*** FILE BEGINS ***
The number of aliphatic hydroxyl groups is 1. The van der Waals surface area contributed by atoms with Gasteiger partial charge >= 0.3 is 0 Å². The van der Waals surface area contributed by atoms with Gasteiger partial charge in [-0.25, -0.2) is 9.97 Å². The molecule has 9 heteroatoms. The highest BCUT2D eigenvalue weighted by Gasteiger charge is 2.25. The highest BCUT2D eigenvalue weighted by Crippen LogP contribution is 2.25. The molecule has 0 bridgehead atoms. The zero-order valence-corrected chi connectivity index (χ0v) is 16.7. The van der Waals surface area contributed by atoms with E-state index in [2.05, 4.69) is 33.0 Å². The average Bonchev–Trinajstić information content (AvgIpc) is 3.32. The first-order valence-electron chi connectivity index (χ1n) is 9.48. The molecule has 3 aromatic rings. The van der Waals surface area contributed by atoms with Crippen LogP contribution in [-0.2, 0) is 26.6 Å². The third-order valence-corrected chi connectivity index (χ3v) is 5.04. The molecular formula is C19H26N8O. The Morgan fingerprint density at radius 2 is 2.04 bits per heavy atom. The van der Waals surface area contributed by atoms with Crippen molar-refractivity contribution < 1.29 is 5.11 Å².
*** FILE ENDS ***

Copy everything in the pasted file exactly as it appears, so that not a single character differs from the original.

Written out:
The number of aliphatic hydroxyl groups is 1. The van der Waals surface area contributed by atoms with Gasteiger partial charge >= 0.3 is 0 Å². The van der Waals surface area contributed by atoms with Gasteiger partial charge in [-0.25, -0.2) is 9.97 Å². The molecule has 9 heteroatoms. The highest BCUT2D eigenvalue weighted by Gasteiger charge is 2.25. The highest BCUT2D eigenvalue weighted by Crippen LogP contribution is 2.25. The molecule has 0 bridgehead atoms. The zero-order valence-corrected chi connectivity index (χ0v) is 16.7. The van der Waals surface area contributed by atoms with E-state index in [2.05, 4.69) is 33.0 Å². The average Bonchev–Trinajstić information content (AvgIpc) is 3.32. The first-order valence-electron chi connectivity index (χ1n) is 9.48. The molecule has 3 aromatic rings. The van der Waals surface area contributed by atoms with Crippen LogP contribution in [-0.2, 0) is 26.6 Å². The third-order valence-corrected chi connectivity index (χ3v) is 5.04. The molecular formula is C19H26N8O. The Morgan fingerprint density at radius 2 is 2.04 bits per heavy atom. The van der Waals surface area contributed by atoms with Crippen molar-refractivity contribution < 1.29 is 5.11 Å².